@ Barrowlands, Glasgow, on Wed 16 Mar 2016

There is undeniably a palpable sense of excitement as Wolf Alice take to the stage at Barrowlands. The venue is filled to capacity and chants of the band’s name reverberate around the hall. Wolf Alice are a hot ticket these days, having earned their spurs via the release of several EPs, before their debut album, My Love is Cool, finally emerged. Brit and Grammy award nominations have followed. All this and their song Moaning Lisa Smile was used on a promotional trailer for superhero TV show Arrow.

From the opening song of their set, Your Love’s Whore, they exhibit considerable energy and passion. Bass guitarist Theo Ellis in particular seems to be loving every minute and is at the edge of the stage, hamming it up for the crowd as he plays.

By and large, they proceed from one song to another with not much in the way of audience interaction or introduction to the songs. At the end of Bros, the fourth song of the set, an obligatory, ‘Glasgow, how you feeling?’ is offered from stage,

The songs are generally high energy (and pretty loud), and are lapped up enthusiastically by the crowd. The musical style of the band seems very 90s influenced and is more identifiably grunge rock than anything else. Technically, for large parts of the concert, the vocals are rather lost in the sound mix.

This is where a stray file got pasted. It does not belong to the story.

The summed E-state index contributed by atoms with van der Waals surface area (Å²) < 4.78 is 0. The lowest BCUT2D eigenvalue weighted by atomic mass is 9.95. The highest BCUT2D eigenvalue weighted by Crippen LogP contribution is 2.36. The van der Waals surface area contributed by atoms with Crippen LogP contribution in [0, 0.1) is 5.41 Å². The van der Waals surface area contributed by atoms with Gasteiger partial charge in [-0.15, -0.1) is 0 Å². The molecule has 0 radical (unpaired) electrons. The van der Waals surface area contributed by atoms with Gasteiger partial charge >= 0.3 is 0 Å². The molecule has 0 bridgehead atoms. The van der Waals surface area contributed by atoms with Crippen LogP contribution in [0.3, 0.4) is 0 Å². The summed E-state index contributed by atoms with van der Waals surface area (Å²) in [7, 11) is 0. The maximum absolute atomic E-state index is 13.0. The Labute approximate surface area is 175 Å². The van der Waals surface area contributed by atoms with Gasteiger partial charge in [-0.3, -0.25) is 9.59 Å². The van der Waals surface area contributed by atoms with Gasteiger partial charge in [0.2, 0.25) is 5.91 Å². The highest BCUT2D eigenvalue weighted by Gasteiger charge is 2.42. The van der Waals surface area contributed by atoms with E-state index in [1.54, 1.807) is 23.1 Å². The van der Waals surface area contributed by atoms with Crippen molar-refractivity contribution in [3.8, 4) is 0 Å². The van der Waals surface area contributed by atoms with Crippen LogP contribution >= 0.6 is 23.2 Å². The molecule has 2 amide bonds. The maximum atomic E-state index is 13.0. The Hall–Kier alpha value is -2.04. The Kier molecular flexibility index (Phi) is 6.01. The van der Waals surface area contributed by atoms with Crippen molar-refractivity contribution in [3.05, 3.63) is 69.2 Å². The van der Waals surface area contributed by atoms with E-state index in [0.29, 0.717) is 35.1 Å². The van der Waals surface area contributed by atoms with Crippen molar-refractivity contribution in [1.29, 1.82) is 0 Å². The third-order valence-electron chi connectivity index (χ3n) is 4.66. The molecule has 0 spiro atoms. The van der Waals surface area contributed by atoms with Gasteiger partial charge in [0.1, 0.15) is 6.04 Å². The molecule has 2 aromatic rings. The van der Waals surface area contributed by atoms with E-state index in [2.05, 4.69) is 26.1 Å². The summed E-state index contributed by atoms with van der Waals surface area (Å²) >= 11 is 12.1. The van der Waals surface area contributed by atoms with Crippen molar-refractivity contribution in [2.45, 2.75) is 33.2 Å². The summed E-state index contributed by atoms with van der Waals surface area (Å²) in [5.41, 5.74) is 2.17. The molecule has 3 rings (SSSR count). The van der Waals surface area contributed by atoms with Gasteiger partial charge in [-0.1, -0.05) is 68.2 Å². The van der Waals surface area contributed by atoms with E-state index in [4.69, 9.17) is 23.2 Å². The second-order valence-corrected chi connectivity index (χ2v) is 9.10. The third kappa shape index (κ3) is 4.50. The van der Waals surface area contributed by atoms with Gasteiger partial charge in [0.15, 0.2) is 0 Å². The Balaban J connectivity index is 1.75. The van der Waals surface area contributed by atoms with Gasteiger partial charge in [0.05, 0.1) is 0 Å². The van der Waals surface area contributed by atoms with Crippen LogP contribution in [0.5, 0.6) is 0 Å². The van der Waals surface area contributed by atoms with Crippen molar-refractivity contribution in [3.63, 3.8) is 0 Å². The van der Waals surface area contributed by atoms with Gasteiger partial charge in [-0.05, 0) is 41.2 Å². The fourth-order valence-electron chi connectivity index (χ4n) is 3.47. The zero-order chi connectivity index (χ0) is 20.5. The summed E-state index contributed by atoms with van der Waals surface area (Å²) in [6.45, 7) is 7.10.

In one sense at least, this gig should come with a health warning, since bursts of strobe lighting feature to a degree that is overwhelming at times.

While the first half of the set consists of relentlessly high energy songs, the cumulative effect is subject to the law of diminishing returns. A change of pace, in a very literal sense, would be welcome. Eventually, an oasis of calm arrives in the form of the song The Wonderwhy. A couple of songs later, the hypnotically melodic Swallowtail follows. Both numbers demonstrate that Wolf Alice are not musical one-trick ponies.

The set ends with the impressive Moaning Lisa Smile, but there’s never much doubt about an encore. The band’s name is chanted relentlessly until they reappear. Before Giant Peach, the final encore, Ellis says: ‘Glasgow, you have no idea how much this means to us. First time we were here, we played to three people.’ Given the band’s current ascending trajectory, that’s unlikely to be repeated.